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Sweaty Cows Could Hold Key to Food Security Amid Climate Change, Study Finds

Scientists explore genetic markers in cattle to breed heat-tolerant offspring that can thrive in hotter climates, crucial for ensuring food security amidst climate change challenges.

Saurabh Shukla
Sweaty Cows Could Hold Key to Food Security Amid Climate Change, Study Finds (Photo Source: Pixabay)
Sweaty Cows Could Hold Key to Food Security Amid Climate Change, Study Finds (Photo Source: Pixabay)

In a rapidly warming world, researchers are turning their attention to an unexpected ally in the fight against food insecurity: sweaty cows. While they may not seem like the most thrilling of subjects, these heat-tolerant cattle could play a crucial role in maintaining food supplies as global temperatures rise.

The study titled "Exploring Genetic Control of Sweat Gland Characteristics in Beef Cattle for Improved Heat Tolerance" was recently published in the Journal of Animal Science and Biotechnology, revealing significant findings.  

The challenge is straightforward but significant: when cattle get too hot, their appetite decreases, impacting their health, growth, and the food supply derived from them. If cows experience prolonged discomfort due to heat, they may also become less inclined to breed, further exacerbating food security concerns.

Raluca Mateescu, a professor at the University of Florida Institute of Food and Agricultural Sciences (UF/IFAS) in the department of animal science, explains, "When cattle are too hot, they tend to stop eating. This affects their health and growth and threatens the longevity of the food supply coming from that herd."

As climate change continues to extend and intensify summer heat, it becomes increasingly challenging to raise cattle. Heat affects not only their growth but also their reproductive capabilities, making it essential to breed cattle that are better adapted to these conditions. Mateescu notes that cows eliminate about 85% of their body heat through sweating.

In subtropical regions, where temperatures are among the hottest globally, heat stress has a profound impact on beef production. Mateescu highlights that approximately $369 million is lost annually in beef production due to reduced performance from heat stress in the United States alone. "Heat stress is the main threat to food security. Under heat stress, the growth, production, and reproduction of cattle are affected," she states.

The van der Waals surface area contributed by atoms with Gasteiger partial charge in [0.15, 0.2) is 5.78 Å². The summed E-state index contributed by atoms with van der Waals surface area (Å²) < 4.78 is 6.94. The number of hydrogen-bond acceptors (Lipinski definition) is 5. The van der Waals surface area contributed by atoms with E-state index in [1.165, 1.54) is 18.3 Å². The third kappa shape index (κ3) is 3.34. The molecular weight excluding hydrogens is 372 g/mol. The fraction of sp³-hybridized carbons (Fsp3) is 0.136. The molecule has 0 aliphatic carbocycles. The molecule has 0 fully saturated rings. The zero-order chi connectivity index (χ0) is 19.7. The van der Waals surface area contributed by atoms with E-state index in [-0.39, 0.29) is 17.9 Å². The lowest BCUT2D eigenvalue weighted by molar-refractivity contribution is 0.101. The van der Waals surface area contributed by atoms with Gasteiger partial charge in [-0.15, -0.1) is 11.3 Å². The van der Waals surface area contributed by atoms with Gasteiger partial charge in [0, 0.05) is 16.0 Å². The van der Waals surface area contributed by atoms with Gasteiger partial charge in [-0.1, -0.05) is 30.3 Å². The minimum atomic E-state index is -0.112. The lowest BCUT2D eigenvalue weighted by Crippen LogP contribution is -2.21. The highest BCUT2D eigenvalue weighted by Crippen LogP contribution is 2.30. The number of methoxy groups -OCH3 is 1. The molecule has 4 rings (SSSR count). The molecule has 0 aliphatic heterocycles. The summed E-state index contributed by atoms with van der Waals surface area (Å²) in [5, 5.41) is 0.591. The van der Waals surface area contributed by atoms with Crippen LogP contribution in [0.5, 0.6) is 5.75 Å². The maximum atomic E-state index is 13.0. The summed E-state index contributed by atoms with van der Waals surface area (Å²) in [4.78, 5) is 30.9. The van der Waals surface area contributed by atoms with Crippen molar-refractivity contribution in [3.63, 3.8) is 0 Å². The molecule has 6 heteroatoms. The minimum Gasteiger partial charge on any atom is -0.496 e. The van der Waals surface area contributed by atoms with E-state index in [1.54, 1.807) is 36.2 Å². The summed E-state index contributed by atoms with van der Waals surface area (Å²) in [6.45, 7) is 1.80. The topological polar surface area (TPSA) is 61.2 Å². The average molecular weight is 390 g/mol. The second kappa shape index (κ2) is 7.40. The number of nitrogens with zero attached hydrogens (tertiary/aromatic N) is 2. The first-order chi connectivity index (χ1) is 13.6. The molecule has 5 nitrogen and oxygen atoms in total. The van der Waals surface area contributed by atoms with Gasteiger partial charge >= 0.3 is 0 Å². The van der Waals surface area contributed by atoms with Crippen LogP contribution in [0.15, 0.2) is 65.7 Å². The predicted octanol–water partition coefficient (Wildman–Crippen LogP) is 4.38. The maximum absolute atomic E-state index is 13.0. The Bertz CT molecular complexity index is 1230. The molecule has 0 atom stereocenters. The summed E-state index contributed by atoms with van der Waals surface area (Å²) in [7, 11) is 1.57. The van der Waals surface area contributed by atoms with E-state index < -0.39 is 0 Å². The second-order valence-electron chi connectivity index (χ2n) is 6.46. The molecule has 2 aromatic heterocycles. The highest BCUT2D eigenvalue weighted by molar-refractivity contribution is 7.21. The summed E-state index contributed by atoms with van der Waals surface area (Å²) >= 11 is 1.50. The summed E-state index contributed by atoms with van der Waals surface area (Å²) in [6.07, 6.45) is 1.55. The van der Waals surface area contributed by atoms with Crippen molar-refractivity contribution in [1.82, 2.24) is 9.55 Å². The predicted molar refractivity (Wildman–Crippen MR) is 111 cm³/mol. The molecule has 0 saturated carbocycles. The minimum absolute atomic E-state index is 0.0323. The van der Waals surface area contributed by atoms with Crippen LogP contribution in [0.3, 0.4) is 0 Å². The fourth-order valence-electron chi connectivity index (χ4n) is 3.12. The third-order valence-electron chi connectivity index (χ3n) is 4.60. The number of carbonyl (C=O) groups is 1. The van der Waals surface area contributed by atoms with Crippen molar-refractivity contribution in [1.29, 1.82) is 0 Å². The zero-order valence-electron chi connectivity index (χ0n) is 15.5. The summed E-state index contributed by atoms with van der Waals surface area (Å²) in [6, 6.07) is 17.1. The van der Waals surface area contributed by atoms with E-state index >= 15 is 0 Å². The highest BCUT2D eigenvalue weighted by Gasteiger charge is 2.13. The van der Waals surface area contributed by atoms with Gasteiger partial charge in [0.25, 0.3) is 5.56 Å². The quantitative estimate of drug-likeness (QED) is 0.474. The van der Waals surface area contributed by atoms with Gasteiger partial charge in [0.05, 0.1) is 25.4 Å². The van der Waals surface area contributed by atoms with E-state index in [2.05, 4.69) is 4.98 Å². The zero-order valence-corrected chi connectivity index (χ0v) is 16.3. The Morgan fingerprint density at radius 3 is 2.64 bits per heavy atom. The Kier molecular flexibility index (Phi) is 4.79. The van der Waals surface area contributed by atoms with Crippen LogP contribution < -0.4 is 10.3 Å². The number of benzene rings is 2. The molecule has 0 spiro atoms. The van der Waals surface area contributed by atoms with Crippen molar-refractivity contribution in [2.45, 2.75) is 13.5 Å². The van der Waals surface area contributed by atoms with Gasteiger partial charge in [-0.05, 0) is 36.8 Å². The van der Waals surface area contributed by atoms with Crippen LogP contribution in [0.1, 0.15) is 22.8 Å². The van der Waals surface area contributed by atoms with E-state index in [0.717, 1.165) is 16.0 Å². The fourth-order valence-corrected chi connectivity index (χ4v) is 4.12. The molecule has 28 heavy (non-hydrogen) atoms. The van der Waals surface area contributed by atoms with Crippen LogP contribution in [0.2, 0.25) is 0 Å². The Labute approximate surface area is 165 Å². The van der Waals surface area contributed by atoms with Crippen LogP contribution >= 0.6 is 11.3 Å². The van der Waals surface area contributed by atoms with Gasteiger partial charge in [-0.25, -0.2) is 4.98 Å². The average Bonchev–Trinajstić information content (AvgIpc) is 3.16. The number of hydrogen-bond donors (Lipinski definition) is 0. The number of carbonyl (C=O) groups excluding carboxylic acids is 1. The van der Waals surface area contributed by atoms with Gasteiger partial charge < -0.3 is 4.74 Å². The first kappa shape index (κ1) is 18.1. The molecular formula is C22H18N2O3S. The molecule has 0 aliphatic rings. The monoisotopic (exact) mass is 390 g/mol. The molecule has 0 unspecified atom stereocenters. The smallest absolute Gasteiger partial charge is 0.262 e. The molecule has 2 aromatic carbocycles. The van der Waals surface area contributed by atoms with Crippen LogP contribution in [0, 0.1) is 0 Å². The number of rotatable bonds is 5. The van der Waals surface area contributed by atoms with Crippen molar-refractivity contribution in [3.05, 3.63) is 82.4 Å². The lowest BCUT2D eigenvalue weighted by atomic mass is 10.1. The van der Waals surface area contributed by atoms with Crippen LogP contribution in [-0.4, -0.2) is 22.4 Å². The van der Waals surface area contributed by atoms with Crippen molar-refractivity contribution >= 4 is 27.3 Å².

A groundbreaking study by Mateescu and her colleagues, indicates that it's possible to identify genes within cattle breeds that contribute to heat tolerance through sweating. The research focuses on Brangus cattle (American hybrid breed of beef cattle), a crossbreed of Brahman and Angus, revealing significant variation in sweating ability even within the same breed.

By selecting cattle based on their genetic predisposition to sweat more, farmers could develop herds better suited to withstand hotter climates. Mateescu emphasizes the importance of this approach: "Unless we’re doing something to affect the ability of our cattle to thrive in heat stress conditions, they are not going to reproduce, so there’s a food security concern there."

The study involved 2,401 Brangus cattle from two commercial ranches in Florida. Researchers used skin biopsies to examine phenotypes related to heat stress management, such as sweat-gland area, depth, and length. They genotyped all the animals and utilized software to estimate genetic parameters, discovering that a moderate amount of variation in sweating ability is genetic. Both Brahman and Angus genes were found to positively influence sweating ability in Brangus cattle.

Funded by the U.S. Department of Agriculture National Institute of Food and Agriculture (USDA-NIFA), this research paves the way for breeding strategies that could secure the future of beef production in a warming world.

(Source: University of Florida)

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